Elbowing first home buyers aside

In a submission placed quietly on the federal government’s housing inquiry website late last week the NSW government argued that if the concession was cut, housing would be used “more for accommodation needs than investment needs”.

Here’s the line of thinking it set out, the line Shorten was never able to get across.

The income made from capital gains – from buying something, holding it, then selling it at a profit – is taxed differently from the income made from work or running a business. Only half of it is taxed.

Prime Minister John Howard and his treasurer Peter Costello were responsible for the change, introduced in 1999 in the leadup to the introduction of the goods and services tax in 2000, but with less fanfare.

Before then capital gains were taxed in the same way as other income (what they are subject to is income tax, there is no such thing as a separate capital gains tax).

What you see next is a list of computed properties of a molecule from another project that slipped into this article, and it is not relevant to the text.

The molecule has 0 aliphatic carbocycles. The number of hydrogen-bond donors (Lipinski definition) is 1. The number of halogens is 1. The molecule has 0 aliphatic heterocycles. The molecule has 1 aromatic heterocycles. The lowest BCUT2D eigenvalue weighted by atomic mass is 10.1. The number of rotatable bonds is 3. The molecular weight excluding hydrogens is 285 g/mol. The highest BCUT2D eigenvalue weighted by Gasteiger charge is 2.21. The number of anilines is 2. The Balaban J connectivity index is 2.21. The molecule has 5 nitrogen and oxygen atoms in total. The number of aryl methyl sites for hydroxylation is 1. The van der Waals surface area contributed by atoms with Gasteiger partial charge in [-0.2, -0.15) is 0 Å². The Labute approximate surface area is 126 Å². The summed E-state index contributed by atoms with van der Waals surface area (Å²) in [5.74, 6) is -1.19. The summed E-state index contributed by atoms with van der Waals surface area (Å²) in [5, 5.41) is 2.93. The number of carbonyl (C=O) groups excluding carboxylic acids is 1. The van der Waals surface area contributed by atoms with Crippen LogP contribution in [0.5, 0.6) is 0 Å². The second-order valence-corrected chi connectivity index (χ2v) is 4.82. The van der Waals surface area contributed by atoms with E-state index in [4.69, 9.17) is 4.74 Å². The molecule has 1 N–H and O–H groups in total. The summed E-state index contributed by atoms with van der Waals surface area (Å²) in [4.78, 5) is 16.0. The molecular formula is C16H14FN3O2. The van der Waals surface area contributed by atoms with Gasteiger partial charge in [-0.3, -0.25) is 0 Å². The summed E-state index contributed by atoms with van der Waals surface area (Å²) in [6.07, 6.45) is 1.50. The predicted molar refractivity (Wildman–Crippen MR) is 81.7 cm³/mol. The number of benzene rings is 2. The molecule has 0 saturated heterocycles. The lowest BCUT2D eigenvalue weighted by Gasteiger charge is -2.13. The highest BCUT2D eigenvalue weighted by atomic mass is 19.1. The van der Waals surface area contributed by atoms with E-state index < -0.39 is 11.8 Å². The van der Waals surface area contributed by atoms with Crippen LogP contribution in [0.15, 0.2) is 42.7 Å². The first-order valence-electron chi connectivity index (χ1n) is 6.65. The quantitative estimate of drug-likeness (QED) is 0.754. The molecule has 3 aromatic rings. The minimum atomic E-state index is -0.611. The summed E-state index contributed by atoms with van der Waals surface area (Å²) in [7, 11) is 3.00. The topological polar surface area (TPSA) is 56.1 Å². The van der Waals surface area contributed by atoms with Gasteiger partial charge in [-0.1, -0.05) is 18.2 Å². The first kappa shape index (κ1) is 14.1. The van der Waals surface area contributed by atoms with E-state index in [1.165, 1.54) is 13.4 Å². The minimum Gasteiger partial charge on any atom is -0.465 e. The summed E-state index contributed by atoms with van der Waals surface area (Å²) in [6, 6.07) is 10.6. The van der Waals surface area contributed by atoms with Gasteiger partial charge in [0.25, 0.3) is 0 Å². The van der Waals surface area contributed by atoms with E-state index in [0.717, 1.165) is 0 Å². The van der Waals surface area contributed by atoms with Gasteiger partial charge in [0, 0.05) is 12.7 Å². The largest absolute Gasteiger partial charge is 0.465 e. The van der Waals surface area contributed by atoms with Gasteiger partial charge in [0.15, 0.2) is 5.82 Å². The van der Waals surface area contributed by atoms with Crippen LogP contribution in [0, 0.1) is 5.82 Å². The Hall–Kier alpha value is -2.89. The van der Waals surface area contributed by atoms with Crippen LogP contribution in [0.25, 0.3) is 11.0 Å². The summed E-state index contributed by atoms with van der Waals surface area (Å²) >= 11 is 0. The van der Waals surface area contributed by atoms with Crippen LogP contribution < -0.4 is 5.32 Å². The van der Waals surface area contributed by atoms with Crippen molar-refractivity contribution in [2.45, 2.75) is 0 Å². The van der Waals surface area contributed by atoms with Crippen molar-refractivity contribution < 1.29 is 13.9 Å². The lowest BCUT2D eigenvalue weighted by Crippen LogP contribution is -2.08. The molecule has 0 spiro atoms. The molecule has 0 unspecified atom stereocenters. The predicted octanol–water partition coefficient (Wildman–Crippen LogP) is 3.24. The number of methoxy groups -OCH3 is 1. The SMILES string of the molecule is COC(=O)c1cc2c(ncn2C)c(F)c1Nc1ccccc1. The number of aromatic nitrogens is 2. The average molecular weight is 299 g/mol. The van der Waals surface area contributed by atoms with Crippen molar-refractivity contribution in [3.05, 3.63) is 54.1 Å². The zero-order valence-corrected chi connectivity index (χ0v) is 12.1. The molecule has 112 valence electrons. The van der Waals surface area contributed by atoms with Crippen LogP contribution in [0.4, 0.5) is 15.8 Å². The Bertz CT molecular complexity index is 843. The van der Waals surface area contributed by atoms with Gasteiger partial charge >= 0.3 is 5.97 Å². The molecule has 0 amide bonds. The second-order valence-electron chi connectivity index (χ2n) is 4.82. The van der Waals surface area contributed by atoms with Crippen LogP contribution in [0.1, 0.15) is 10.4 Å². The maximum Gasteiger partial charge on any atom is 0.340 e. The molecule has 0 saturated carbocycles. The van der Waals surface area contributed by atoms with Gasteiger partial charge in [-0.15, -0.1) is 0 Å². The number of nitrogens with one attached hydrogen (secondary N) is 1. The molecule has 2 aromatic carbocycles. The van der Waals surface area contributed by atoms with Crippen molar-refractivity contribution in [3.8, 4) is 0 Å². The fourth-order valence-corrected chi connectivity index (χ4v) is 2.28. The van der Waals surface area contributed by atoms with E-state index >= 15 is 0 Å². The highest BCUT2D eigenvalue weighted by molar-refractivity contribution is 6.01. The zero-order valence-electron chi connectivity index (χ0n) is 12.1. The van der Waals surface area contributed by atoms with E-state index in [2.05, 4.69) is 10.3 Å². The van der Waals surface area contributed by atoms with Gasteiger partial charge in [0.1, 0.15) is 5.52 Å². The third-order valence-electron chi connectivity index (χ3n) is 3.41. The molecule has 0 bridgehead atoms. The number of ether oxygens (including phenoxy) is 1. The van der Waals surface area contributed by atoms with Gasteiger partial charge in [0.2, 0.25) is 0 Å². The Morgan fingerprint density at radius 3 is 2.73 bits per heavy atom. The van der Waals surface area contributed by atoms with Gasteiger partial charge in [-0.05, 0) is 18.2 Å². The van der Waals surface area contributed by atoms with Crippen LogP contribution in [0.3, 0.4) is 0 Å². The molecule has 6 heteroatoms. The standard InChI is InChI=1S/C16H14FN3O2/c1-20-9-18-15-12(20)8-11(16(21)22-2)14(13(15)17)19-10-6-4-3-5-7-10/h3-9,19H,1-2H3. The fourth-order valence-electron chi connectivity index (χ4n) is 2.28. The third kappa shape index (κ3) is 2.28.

But before then only the portion of each gain over and above the rate of inflation was taxed, so that people weren’t taxed on a profit that would have no real value.

The change, introduced after an inquiry that found it would “encourage a greater level of investment, particularly in innovative, high-growth companies” was to instead tax only half of each capital gain.

It was sold as a small change. A few years earlier, inflation had been big, around 8% per year, meaning that after five or so years only half of each profit would have been taxed in any event.

But inflation had since dived to a barely-noticeable 2%, where it has stayed for most of the past 20 years, making a guaranteed exemption from tax of half of each capital gain made trading property way over the odds.

It was, as economist Rory Robertson told his clients at the time, “almost as though the Australian tax system has been screaming at taxpayers to gear up to earn increased capital gains rather than to work harder to earn increased wages”.

Instead of pouring into high-growth companies, as Howard’s inquiry said it expected, the money flooded into housing, which was easier to borrow for.

Rushing into real estate rather than shares